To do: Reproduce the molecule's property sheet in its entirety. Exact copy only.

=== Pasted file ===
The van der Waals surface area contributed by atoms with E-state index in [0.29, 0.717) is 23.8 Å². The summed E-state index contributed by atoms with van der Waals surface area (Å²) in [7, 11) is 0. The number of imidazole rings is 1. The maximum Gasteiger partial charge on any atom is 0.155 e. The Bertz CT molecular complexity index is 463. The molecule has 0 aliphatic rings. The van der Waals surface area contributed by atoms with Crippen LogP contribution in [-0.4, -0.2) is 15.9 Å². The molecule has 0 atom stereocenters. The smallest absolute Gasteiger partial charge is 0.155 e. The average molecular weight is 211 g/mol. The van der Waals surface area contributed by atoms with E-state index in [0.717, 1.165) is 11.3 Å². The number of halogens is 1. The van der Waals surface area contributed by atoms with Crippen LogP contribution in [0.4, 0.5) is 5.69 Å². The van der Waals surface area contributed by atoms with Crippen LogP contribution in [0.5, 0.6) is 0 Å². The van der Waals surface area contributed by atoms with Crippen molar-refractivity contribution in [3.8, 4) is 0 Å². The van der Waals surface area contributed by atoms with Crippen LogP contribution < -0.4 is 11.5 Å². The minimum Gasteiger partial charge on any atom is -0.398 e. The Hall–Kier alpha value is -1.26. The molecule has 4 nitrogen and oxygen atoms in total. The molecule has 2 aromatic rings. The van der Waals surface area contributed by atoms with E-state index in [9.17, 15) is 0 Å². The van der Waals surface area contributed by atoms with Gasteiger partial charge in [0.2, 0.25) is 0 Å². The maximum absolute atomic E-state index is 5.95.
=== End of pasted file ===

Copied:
The van der Waals surface area contributed by atoms with E-state index in [0.29, 0.717) is 23.8 Å². The summed E-state index contributed by atoms with van der Waals surface area (Å²) in [7, 11) is 0. The number of imidazole rings is 1. The maximum Gasteiger partial charge on any atom is 0.155 e. The Bertz CT molecular complexity index is 463. The molecule has 0 aliphatic rings. The van der Waals surface area contributed by atoms with Crippen LogP contribution in [-0.4, -0.2) is 15.9 Å². The molecule has 0 atom stereocenters. The smallest absolute Gasteiger partial charge is 0.155 e. The average molecular weight is 211 g/mol. The van der Waals surface area contributed by atoms with E-state index in [0.717, 1.165) is 11.3 Å². The number of halogens is 1. The van der Waals surface area contributed by atoms with Crippen LogP contribution in [0.4, 0.5) is 5.69 Å². The van der Waals surface area contributed by atoms with Crippen LogP contribution in [0.5, 0.6) is 0 Å². The van der Waals surface area contributed by atoms with Crippen molar-refractivity contribution in [3.8, 4) is 0 Å². The van der Waals surface area contributed by atoms with Crippen LogP contribution < -0.4 is 11.5 Å². The minimum Gasteiger partial charge on any atom is -0.398 e. The Hall–Kier alpha value is -1.26. The molecule has 4 nitrogen and oxygen atoms in total. The molecule has 2 aromatic rings. The van der Waals surface area contributed by atoms with E-state index in [9.17, 15) is 0 Å². The van der Waals surface area contributed by atoms with Gasteiger partial charge in [0.2, 0.25) is 0 Å². The maximum absolute atomic E-state index is 5.95.